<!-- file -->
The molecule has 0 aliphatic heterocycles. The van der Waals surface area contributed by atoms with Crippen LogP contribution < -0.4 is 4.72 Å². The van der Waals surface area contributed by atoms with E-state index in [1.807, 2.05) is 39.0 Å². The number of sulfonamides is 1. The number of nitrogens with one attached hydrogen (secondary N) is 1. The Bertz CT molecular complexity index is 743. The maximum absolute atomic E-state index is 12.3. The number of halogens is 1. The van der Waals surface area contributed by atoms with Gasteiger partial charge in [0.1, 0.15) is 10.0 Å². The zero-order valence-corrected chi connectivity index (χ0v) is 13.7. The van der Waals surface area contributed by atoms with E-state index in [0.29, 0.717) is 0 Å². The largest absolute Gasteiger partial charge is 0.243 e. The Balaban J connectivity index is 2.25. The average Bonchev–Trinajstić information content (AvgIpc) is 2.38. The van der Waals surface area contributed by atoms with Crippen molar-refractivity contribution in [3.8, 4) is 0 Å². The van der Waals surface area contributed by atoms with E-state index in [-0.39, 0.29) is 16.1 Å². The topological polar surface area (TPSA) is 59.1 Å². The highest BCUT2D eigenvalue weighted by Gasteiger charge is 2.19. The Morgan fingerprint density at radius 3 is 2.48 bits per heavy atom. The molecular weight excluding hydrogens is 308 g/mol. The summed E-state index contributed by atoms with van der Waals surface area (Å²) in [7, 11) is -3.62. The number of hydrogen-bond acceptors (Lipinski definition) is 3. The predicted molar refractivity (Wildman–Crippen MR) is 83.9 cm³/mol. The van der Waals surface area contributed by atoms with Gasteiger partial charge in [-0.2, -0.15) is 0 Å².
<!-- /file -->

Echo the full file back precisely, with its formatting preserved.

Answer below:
The molecule has 0 aliphatic heterocycles. The van der Waals surface area contributed by atoms with Crippen LogP contribution < -0.4 is 4.72 Å². The van der Waals surface area contributed by atoms with E-state index in [1.807, 2.05) is 39.0 Å². The number of sulfonamides is 1. The number of nitrogens with one attached hydrogen (secondary N) is 1. The Bertz CT molecular complexity index is 743. The maximum absolute atomic E-state index is 12.3. The number of halogens is 1. The van der Waals surface area contributed by atoms with Gasteiger partial charge in [0.1, 0.15) is 10.0 Å². The zero-order valence-corrected chi connectivity index (χ0v) is 13.7. The van der Waals surface area contributed by atoms with E-state index in [0.29, 0.717) is 0 Å². The largest absolute Gasteiger partial charge is 0.243 e. The Balaban J connectivity index is 2.25. The average Bonchev–Trinajstić information content (AvgIpc) is 2.38. The van der Waals surface area contributed by atoms with Crippen molar-refractivity contribution in [3.8, 4) is 0 Å². The van der Waals surface area contributed by atoms with E-state index in [-0.39, 0.29) is 16.1 Å². The topological polar surface area (TPSA) is 59.1 Å². The highest BCUT2D eigenvalue weighted by Gasteiger charge is 2.19. The Morgan fingerprint density at radius 3 is 2.48 bits per heavy atom. The molecular weight excluding hydrogens is 308 g/mol. The summed E-state index contributed by atoms with van der Waals surface area (Å²) in [7, 11) is -3.62. The number of hydrogen-bond acceptors (Lipinski definition) is 3. The predicted molar refractivity (Wildman–Crippen MR) is 83.9 cm³/mol. The van der Waals surface area contributed by atoms with Gasteiger partial charge in [-0.2, -0.15) is 0 Å².